“Waiting” By Teresa Morse

Once
they thought I was dying / I couldn’t turn
my head, tendons and muscles
turned to rebar in my neck / there were things
I didn’t want to see.

They suspected meningitis / the bad one,
the one that kills you
before you know
you’re the host.

The nurse came in
with two paper shot glasses / tap water
and Vicodin. She watched the pill land
on my pink tongue, bob down
my pink throat, waterfall
into me.

The drug bloomed
in my bloodstream / the streets
were empty and peaceful,
wet in rain I hadn’t seen fall.
Upon asphalt I read secrets,
beautiful phrases only I could see.

We are addicts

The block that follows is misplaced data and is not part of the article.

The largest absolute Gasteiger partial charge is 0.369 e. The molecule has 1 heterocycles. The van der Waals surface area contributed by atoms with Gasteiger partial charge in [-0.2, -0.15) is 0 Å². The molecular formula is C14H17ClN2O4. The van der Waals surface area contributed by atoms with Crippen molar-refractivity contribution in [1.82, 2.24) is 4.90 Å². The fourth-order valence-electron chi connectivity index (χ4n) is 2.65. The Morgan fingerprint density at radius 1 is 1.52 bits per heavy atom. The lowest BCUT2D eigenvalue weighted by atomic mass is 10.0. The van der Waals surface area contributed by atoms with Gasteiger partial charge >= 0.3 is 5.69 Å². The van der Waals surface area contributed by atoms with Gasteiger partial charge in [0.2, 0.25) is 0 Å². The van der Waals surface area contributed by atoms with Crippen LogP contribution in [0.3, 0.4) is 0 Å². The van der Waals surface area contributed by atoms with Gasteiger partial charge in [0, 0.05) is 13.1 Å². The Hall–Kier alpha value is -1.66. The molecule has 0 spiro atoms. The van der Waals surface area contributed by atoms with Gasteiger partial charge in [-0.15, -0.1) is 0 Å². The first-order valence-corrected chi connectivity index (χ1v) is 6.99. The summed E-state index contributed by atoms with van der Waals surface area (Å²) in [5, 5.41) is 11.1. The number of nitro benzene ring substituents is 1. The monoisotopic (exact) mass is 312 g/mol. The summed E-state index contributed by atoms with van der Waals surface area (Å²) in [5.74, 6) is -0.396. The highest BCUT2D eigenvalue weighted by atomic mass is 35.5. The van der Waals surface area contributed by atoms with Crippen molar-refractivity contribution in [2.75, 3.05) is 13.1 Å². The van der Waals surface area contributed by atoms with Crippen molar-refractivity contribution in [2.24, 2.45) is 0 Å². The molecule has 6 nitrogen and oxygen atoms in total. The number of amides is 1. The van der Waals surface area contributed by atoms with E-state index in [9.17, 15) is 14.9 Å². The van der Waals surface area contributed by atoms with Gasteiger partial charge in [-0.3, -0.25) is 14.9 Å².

in waiting / we are vices too.


Teresa Morse is a Kansas native turned Georgian now living in the Cedar Valley with her husband and pug. When not reading or writing, she can be found hiking, baking bread, or rummaging in antique stores. Her work has appeared or is forthcoming in The Cape Rock, The Manhattanville Review, Fearsome Critters, and Red Earth Review, among others.

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